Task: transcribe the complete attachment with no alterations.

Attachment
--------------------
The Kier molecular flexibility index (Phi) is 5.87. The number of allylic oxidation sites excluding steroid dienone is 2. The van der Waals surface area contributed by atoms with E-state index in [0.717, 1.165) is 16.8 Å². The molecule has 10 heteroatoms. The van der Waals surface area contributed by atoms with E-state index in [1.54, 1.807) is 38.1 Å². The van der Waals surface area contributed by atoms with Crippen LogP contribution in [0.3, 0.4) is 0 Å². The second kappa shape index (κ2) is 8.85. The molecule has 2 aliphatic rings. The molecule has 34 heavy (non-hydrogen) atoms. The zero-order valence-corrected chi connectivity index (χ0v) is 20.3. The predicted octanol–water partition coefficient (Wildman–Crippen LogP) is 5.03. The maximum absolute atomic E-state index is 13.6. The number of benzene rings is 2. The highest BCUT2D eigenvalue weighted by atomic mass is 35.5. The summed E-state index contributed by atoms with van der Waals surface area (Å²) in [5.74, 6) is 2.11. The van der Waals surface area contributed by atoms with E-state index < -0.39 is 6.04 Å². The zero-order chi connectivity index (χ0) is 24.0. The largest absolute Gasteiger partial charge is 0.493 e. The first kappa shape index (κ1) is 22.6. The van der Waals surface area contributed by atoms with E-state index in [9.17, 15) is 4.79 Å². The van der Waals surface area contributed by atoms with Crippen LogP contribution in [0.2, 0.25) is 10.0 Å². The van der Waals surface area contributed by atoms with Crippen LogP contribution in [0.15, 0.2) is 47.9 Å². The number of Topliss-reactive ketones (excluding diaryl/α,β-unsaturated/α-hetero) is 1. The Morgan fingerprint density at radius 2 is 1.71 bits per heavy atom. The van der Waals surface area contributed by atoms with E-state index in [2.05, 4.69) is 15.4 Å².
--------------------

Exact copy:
The Kier molecular flexibility index (Phi) is 5.87. The number of allylic oxidation sites excluding steroid dienone is 2. The van der Waals surface area contributed by atoms with E-state index in [0.717, 1.165) is 16.8 Å². The molecule has 10 heteroatoms. The van der Waals surface area contributed by atoms with E-state index in [1.54, 1.807) is 38.1 Å². The van der Waals surface area contributed by atoms with Crippen LogP contribution in [0.3, 0.4) is 0 Å². The second kappa shape index (κ2) is 8.85. The molecule has 2 aliphatic rings. The molecule has 34 heavy (non-hydrogen) atoms. The zero-order valence-corrected chi connectivity index (χ0v) is 20.3. The predicted octanol–water partition coefficient (Wildman–Crippen LogP) is 5.03. The maximum absolute atomic E-state index is 13.6. The number of benzene rings is 2. The highest BCUT2D eigenvalue weighted by atomic mass is 35.5. The summed E-state index contributed by atoms with van der Waals surface area (Å²) in [5.74, 6) is 2.11. The van der Waals surface area contributed by atoms with E-state index < -0.39 is 6.04 Å². The zero-order chi connectivity index (χ0) is 24.0. The largest absolute Gasteiger partial charge is 0.493 e. The first kappa shape index (κ1) is 22.6. The van der Waals surface area contributed by atoms with E-state index in [9.17, 15) is 4.79 Å². The van der Waals surface area contributed by atoms with Crippen LogP contribution in [0.2, 0.25) is 10.0 Å². The van der Waals surface area contributed by atoms with Crippen LogP contribution in [0.15, 0.2) is 47.9 Å². The number of Topliss-reactive ketones (excluding diaryl/α,β-unsaturated/α-hetero) is 1. The Morgan fingerprint density at radius 2 is 1.71 bits per heavy atom. The van der Waals surface area contributed by atoms with E-state index in [2.05, 4.69) is 15.4 Å².